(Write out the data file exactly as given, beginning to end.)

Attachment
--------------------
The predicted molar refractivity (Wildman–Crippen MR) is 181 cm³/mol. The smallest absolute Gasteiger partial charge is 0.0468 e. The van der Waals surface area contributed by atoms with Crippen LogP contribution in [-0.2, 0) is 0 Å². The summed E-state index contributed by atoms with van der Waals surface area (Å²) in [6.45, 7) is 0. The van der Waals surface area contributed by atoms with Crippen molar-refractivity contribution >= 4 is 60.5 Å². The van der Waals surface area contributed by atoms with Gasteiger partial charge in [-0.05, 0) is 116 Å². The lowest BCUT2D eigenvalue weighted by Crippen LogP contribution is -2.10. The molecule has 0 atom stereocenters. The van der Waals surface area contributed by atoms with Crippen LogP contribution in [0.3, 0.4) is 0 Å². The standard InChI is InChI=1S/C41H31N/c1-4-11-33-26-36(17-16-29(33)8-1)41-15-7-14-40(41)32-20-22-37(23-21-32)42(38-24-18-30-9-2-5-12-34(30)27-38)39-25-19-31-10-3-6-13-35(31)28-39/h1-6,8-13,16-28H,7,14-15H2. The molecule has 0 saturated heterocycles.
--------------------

The predicted molar refractivity (Wildman–Crippen MR) is 181 cm³/mol. The smallest absolute Gasteiger partial charge is 0.0468 e. The van der Waals surface area contributed by atoms with Crippen LogP contribution in [-0.2, 0) is 0 Å². The summed E-state index contributed by atoms with van der Waals surface area (Å²) in [6.45, 7) is 0. The van der Waals surface area contributed by atoms with Crippen molar-refractivity contribution >= 4 is 60.5 Å². The van der Waals surface area contributed by atoms with Gasteiger partial charge in [-0.05, 0) is 116 Å². The lowest BCUT2D eigenvalue weighted by Crippen LogP contribution is -2.10. The molecule has 0 atom stereocenters. The van der Waals surface area contributed by atoms with Crippen LogP contribution in [0.3, 0.4) is 0 Å². The standard InChI is InChI=1S/C41H31N/c1-4-11-33-26-36(17-16-29(33)8-1)41-15-7-14-40(41)32-20-22-37(23-21-32)42(38-24-18-30-9-2-5-12-34(30)27-38)39-25-19-31-10-3-6-13-35(31)28-39/h1-6,8-13,16-28H,7,14-15H2. The molecule has 0 saturated heterocycles.